Country Bhutan, where is it on the map? This is a seemingly simple question, but there are many people who cannot have the information to answer it fully. The information below will provide an overview and the most detailed about this mysterious and beautiful country.
Country Bhutan, officially the Kingdom of Bhutan, is a small country located in the eastern Himalayas of South Asia, surrounded by China’s autonomous Tibet region in the north, bordering the states of Assam and West Bengal in the east, south and east of India, separated from Nepal through Sikkim of India. The Kingdom of Bhutan is located on the ancient Silk Road between Tibet, the Indian subcontinent and Southeast Asia and is have important geopolitical country of South Asia.
The name Bhutan is said to start with the sanskrit transliteration “Bhoṭa-anta” or “The End of Tibet”, also known as the beginning of the Tibetan Plateau culture. Since the 17th century, the official name of Bhutan is Druk yul (the country of the Drukpa Lineage, the Dragon Man, or the Land of the Thunder Dragon); One of the earliest Western records of Bhutan was in 1627, the first time a separate Kingdom of Bhutan appeared on the western map, which was made under the local name Broukpa. Name Bhutan appears only in official correspondence in English when in 1774 Scottish explorer George Bogle realized the difference between Buhtan and other regions so in his final report proposed calling is the The kingdom of Boutan.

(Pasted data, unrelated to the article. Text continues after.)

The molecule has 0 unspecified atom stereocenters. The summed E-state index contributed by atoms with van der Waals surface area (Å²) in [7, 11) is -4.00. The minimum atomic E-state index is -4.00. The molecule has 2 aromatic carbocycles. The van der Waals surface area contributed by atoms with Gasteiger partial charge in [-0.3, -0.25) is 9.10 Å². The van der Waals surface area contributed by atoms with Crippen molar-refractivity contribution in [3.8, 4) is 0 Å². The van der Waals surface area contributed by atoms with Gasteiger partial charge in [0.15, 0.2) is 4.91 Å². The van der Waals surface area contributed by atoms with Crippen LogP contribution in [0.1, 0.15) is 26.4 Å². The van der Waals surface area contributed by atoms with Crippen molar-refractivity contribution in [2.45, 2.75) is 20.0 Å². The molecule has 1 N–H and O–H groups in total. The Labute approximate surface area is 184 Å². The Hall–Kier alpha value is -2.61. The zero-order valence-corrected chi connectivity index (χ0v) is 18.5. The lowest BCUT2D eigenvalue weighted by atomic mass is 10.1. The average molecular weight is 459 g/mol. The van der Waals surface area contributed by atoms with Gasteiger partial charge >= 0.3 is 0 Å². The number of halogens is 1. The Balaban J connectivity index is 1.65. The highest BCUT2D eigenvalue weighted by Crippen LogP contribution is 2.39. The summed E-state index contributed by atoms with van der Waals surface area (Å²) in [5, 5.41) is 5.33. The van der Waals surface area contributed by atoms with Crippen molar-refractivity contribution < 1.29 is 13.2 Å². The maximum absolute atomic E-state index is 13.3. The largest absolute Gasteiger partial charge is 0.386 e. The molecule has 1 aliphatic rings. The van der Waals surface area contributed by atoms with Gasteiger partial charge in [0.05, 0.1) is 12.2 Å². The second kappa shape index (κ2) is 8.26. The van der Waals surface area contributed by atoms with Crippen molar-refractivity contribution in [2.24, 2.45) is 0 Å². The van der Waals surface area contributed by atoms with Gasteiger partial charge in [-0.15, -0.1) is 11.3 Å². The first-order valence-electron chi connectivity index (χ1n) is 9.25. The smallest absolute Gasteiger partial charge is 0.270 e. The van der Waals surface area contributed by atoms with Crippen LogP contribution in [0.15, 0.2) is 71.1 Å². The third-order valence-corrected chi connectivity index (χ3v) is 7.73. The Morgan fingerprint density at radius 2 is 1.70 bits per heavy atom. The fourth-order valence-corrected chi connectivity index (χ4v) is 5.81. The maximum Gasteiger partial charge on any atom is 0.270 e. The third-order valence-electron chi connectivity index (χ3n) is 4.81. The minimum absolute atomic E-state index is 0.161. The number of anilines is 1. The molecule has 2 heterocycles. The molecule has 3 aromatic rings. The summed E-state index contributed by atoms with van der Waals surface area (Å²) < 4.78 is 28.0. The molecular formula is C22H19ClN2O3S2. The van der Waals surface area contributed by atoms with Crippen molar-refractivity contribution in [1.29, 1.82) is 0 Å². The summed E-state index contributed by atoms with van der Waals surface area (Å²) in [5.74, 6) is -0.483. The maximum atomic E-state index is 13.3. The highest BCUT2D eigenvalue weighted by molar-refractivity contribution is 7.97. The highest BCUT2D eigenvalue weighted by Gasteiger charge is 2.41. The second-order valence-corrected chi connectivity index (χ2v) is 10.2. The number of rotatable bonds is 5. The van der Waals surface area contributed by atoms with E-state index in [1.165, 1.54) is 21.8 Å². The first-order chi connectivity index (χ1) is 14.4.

Since its appearance in the 17th century until now, the independence of Country Bhutan has existed for centuries and has never been a colony in history. In 2008, Bhutan moved from absolute monarchy to constitutional monarchy and held its first election to the Bhutanese National Assembly. The National Assembly is part of the bicameral parliament, headed by the King known as “The Dragon King. The King is the Head of State, In 2018 the incumbent King of Bhutan presented the crown to his eldest son, At the age of 28, King Jigme Khesar Namgyel Wangchuck became the youngest ruler of the world.
Bhutan is a country with a relatively small population and area compared to other countries in the world: According data to April 2020, the population of Bhutan is more than 800,000, accounting for 0.01% of the world’s population. The median age is 28.1 years old, is the second least populous country in the region after the Maldives. Bhutan ranks 165th in the world in the population rankings of countries and territories. The population density of Bhutan is 20 people / km2. The total land area is 38,063 km2, ranking 134th in the world, Thimphu is the capital and largest city, Phuntsholing is the financial center, 40.90% of the population lives in urban areas (equivalent to 330,000 people).